After months of courting Take-Two Interactive, Electronic Arts has officially withdrawn all interest in acquiring the games publisher.
EA today sent over the business wire notification that, “after careful consideration,” it has decided to not make any further proposals and has terminated any acquisition discussions with Take-Two Interactive Software.
Take-Two seemed to take the break-up news quite well, maintaining its independence. “We remain focused on creating value for our stockholders and our consumers. This has been our goal since EA launched its conditional and unsolicited bid six months ago, a bid which was repeatedly rejected by our stockholders,” Strauss Zelnick, Chairman of the Board of Take-Two, commented.
Ben Feder, Chief Executive Officer of Take-Two, added, “Take-Two’s business has continued to strengthen since the time EA first made its offer. We have delivered terrific products to our consumers and we’ve been rewarded with very strong financial performance. We have an exciting future ahead of us, powered by our profitability, a significant cash position, the absence of debt, an undrawn credit facility and a terrific lineup of games. We are confident in the unique value of our business given our strong position in what is a growing and dynamic industry,”
Take-Two was targeted by EA for acquisition just prior to the release of Grand Theft Auto IV, which will undoubtedly be Take-Two’s biggest seller of 2008. While EA will not be getting any of Rockstar’s glory, John Riccitiello, Chief Executive Officer of EA, was more than happy to point out how well it will do with its own lineup. “EA is tracking toward a record breaking year. We’re launching 15 new games including award-winners like SPORE, Dead Space and Mirror’s Edge, great new titles from the Sims, new family titles with Hasbro, and the highest quality slate of EA SPORTS titles on this generation of consoles. We’re also expanding beyond our core business with a series of direct-to-consumer launches including Warhammer Online,” he said.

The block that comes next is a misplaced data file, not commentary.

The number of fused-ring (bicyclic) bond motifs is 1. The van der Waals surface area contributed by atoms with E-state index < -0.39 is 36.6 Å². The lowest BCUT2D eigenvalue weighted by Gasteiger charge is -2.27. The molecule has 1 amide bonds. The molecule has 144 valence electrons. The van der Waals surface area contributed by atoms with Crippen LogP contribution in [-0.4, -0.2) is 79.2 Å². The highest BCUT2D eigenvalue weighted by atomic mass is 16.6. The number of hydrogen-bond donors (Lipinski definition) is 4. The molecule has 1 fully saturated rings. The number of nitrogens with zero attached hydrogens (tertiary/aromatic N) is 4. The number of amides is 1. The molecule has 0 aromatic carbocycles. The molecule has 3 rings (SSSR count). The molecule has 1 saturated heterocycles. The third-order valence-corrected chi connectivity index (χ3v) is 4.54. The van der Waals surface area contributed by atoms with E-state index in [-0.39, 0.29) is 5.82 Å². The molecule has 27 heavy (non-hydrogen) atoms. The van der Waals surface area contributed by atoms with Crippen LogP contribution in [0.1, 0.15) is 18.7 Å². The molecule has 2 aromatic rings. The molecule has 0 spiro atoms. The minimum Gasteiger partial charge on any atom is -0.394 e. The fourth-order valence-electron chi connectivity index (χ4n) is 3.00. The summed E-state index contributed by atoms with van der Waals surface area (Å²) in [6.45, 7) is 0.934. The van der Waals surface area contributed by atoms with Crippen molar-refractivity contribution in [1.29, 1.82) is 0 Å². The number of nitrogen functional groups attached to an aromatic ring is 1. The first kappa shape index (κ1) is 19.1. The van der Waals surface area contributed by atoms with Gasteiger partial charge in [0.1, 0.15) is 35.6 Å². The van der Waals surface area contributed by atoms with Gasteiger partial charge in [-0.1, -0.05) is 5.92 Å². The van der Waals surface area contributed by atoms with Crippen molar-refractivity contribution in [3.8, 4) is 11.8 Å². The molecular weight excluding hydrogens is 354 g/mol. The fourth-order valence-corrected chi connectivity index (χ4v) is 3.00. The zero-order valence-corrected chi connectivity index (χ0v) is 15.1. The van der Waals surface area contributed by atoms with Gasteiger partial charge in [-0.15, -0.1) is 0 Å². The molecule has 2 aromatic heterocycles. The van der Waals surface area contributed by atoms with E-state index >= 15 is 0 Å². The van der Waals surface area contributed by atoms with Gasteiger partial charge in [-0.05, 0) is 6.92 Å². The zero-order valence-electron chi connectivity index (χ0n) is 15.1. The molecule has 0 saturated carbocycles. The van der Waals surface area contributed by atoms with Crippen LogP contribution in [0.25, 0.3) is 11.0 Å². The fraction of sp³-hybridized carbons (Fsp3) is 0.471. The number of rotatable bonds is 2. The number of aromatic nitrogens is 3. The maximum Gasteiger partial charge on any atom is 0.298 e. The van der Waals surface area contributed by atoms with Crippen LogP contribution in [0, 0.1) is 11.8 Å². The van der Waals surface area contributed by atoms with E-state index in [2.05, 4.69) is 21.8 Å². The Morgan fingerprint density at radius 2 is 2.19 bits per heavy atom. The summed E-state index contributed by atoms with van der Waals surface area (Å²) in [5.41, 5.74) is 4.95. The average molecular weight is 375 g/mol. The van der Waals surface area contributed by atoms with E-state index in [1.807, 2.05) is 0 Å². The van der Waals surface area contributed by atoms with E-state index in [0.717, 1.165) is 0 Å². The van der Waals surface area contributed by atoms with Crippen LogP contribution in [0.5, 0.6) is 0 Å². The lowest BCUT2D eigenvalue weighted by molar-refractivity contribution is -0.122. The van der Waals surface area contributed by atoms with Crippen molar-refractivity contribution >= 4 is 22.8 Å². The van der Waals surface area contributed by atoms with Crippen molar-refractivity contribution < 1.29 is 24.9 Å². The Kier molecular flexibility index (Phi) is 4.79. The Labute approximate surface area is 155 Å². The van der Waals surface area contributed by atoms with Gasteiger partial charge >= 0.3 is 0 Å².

While things may be mostly rosy for EA, Take-Two investors aren’t beaming at the failed deal. According to Bloomberg, shares of Take-Two declined from a high of $27.65 on June 5 down to $15.93 this morning. Take-Two shares lost $5.96 immediately on the release of the news. EA, on the other hand, held up better, falling only $1.22 to a share price of $43.77.
At one point, EA was offering shareholders of Take-Two stock $25.74 a share, which by today’s current position appears to be a good deal.
Although it had blocked EA’s entry, Take-Two management sounds open to other possibilities. “As part of that commitment, we remain actively engaged in discussions with other parties in the context of our formal process to consider strategic alternatives,” said Zelnick. “We’re especially proud of the success we’ve enjoyed over the past eighteen months and we remain confident in our ability to generate value for stockholders.”